Once again, the Budget has been delivered. Full credit to the Treasurer Scott Morrison for introducing a range of measures aimed at addressing housing affordability, in reality, those of us in the real estate industry with our ears to the ground probably won’t anticipate any of those measures will have much, if any, dramatic impact on the extraordinary strength we continue to experience across the residential property market in NSW.
No more tax deductions for travel expenses
You know that tax-deductible holiday you used to take to some exotic destination to check on your rental property? Sorry. That’s been scrapped. Weirdly enough, because people have been rorting the system… Go figure!
I will admit I am surprised at the projected estimated savings to come from the elimination of the tax deduction that was available for investors who travel to inspect investment properties. Again that might be a worthwhile government initiative, but I don’t expect it will be enough to dilute investment demand.
Tax depreciation gets it’s fat trimmed
As of Tuesday night you can no longer claim for plant and equipment items like dishwashers or above-ground pools unless the property is brand new or the property was purchased prior to Tuesday’s Budget.
On a $700,000 property this adds about $2,350 to your after-tax costs in the first year however that will diminish year on year.
65 and overs get Super privileges for selling the home
To make way for younger families, people aged 65 and over will be able to take up to $300,000 from the sale of their home and drop it into Super. This will effectively turn it into a tax-free deduction later on down the track. It’s called a “downsizer” contribution and will unlikely affect their other contributions.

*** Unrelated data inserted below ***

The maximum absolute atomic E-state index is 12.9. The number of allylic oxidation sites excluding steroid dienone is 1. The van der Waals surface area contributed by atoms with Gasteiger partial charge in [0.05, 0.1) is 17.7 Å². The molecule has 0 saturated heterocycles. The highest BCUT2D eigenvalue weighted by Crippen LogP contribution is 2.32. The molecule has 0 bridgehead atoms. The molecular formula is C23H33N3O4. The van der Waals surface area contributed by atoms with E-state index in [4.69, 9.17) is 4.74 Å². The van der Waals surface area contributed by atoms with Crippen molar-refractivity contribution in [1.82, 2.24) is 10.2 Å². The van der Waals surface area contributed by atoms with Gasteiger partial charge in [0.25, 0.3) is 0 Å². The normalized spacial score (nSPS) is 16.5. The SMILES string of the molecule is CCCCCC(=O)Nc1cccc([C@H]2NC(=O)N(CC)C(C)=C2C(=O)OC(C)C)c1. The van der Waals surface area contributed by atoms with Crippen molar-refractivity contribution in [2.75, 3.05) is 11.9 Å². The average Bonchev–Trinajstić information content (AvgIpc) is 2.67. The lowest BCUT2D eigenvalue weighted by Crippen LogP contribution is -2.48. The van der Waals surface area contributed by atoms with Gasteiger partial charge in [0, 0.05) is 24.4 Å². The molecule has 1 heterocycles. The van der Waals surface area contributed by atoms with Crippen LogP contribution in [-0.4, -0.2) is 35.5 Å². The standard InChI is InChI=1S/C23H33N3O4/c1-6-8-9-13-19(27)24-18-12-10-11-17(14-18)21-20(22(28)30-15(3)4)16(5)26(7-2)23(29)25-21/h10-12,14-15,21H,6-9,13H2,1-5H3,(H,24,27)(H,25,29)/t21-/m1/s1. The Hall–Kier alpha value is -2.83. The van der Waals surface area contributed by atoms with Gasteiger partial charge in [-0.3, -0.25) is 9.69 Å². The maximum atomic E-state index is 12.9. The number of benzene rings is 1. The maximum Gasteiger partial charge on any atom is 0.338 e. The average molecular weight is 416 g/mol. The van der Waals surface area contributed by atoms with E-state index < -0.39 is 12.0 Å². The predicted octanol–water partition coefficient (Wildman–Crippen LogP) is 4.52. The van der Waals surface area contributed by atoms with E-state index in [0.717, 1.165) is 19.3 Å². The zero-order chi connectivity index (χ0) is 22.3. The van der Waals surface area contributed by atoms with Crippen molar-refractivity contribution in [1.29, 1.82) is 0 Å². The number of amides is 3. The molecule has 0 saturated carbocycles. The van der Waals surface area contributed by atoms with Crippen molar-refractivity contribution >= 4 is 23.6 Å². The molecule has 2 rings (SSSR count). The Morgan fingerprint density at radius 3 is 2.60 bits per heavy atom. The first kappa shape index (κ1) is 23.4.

This is a nice financial incentive for retirees to sell their family home but the reality is competition for property is high, so prices are going to remain strong.
First home buyers get to Super-charge their savings
From July 1, first home-buyers who contribute over and above their usual Super allowance (up to a max. of $30K) can then use those additional funds for a deposit. By using the 15% tax rate that is applied to Super savings FHB’s should get more bang for their buck by saving through this facility.
Foreign buyers get reigned in
Foreigners will now be slugged with capital gains tax when they sell their principal place of residence, not just on their investments. The government is also looking to restrict foreign ownership in a single property development to 50%.
The government also made mention of the need to supply more homes to help put a dampener on rising property prices. This will come in the release of further land allotments surrounding key metro areas and may even extend to a streamlining of planning regulations amongst local councils.
Yes there are new measures designed to limit overseas buyers accessing new developments but I think you will find any hole left by blocking international buyers will quickly be filled with unmet domestic demand. So values will be maintained.